LIVE: Saratoga Jazz Fest (Day 1) @ SPAC, 06/26/2021

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Steamy Sultry Jazz Fest Returns

After a year hiatus due to COVID 19, the beloved Friehofer Jazz Fest returned to SPAC on Saturday, June 26th and 27th. Required to keep the numbers low, SPAC limited tickets, and the event was an odd sight for many who had attended the previously crowded venues in years before. But for all the change in numbers of attendees, the music was on point with bringing sultry roots energy to the summer venue.

The event kicked off with a local favorite: The Hot Club of Saratoga. This local popular band is known for their rendition of the Gypsy Jazz music from post WWII Paris. Both cheerful and familiar, The Hot Club’s Jonathan Greene’s effortless clarinet was a siren for the audience to wake up and pay attention.

Photo by Jim Gilbert

Hot Club’s Chuck Kish offers a strong foothold for this band with rhythm guitar. While he spoke sparingly, what he shared wetted appetites for more information about the style and time period of gypsy jazz.  Joined by Tucker Calender on violin, the band had playful call and response between them. Julia Posin turned up the heat when she added vocals with her sultry and rich voice.

Joey Alexander’s talent was showcased in the second performance of the day. Alexander was returning to the stage after previous performances at age 13 and 15 at SPAC. The performer was celebrating his 18th birthday on the Jazz Fest stage, and was clearly a crowd favorite.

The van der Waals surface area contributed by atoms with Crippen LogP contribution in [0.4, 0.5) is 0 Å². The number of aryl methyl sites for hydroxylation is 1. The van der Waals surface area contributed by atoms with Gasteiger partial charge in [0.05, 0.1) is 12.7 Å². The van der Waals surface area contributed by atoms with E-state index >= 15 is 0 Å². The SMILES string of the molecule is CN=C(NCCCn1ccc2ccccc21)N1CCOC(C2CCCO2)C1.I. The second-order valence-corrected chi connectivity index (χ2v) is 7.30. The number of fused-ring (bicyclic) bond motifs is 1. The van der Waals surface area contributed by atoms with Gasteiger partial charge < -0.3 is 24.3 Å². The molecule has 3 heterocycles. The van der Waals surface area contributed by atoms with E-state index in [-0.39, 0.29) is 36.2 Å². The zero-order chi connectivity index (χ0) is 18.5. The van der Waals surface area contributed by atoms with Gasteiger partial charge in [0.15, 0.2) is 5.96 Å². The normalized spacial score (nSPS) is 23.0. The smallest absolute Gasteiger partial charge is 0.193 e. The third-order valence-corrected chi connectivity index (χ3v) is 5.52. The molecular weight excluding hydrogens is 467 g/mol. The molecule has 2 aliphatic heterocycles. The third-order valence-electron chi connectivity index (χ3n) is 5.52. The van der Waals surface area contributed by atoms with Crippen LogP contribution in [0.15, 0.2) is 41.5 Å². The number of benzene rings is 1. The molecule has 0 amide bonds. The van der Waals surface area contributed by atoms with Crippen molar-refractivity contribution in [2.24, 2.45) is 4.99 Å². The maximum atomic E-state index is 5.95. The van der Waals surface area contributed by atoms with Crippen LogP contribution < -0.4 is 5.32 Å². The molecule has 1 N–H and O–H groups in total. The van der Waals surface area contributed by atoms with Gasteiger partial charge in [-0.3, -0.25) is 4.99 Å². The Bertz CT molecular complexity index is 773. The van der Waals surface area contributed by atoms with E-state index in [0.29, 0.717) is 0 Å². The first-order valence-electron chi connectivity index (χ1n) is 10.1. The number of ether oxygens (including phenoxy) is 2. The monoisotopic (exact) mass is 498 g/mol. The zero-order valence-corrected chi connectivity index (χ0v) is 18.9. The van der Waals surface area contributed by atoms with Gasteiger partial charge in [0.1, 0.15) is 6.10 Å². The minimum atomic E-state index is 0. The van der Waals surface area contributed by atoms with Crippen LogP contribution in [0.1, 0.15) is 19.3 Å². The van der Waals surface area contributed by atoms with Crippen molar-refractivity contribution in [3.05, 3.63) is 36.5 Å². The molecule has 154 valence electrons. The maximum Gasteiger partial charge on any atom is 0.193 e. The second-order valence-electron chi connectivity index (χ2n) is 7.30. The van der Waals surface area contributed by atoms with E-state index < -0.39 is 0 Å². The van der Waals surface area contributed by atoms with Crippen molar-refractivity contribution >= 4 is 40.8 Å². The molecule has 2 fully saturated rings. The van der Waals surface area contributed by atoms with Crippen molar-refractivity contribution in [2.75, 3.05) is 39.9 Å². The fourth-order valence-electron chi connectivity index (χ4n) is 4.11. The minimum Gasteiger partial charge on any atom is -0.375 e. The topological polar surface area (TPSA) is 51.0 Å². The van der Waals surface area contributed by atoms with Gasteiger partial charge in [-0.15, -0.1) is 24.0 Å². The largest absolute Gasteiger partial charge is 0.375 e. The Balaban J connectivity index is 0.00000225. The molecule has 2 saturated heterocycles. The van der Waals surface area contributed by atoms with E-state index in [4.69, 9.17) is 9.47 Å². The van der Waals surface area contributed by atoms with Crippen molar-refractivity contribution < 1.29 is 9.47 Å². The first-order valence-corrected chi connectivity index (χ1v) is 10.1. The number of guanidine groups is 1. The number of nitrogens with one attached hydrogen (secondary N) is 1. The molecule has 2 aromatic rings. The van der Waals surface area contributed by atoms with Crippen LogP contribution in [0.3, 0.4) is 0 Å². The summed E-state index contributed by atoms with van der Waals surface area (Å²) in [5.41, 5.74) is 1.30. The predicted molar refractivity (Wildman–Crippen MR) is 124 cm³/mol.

Photo by Rudy Lu

Alexander’s original compositions paired with his rare ability to manage challenging rhythms on the keys brought the crowd to their feet. “Promise of Spring” turned up the adrenaline as the humidity was climbing around us. Joined by Kendrick Scott on percussion, Alexander’s music was unexpected and joyful.

At the close of his set, Alexander appeared delighted and surprised by SPAC’s offering of a birthday cake and song to celebrate the young musician. A rising star in the jazz world, Alexander is a unique prodigy of talent that should not be missed.

Photo by Jim Gilbert

Dianne Reeves’ set was opened with a young female percussionist, Negah Santos, whose sexy rhythms brought all ears focused back on stage. Reeves’ vocals were, as always, amazing. After joking that she had practiced walking in heels the past two weeks to prepare for the stage, she sang her heart out. She explained that after the past year, people went in “one way, and came out somebody else, for the good” which brought folks cheering in the crowd.

Reeves’ vocals are unmatched. Her effortless scats across octaves, intuitive sounding rhythms, and strong emotional connection with the crowd stole the show. She commanded the crowd to clap and sing along and they happily obliged.

Guitarist Romero Lombambo and  bassist Itaiguara Brandao were top notch performers as well. Santos’ raw and sensual drumming, though, joined by her smiles to Reeves reflected a sunny joyfulness in expression that outshone the rest of the night.

Photo by Rudy Lu

Christian McBrides’ New Jawn opened with McBride noting it was hard to follow Reeves but he sure gave it the old college try. With a screaming trumpet player, McBrides’ dizzying funk sound was everything you would predict jazz should be. He satisfied the crowd shifting energy with pace, volume and mind blowing improv.

Photo Gallery by Jim Gilbert

Photo Gallery by Rudy Lu

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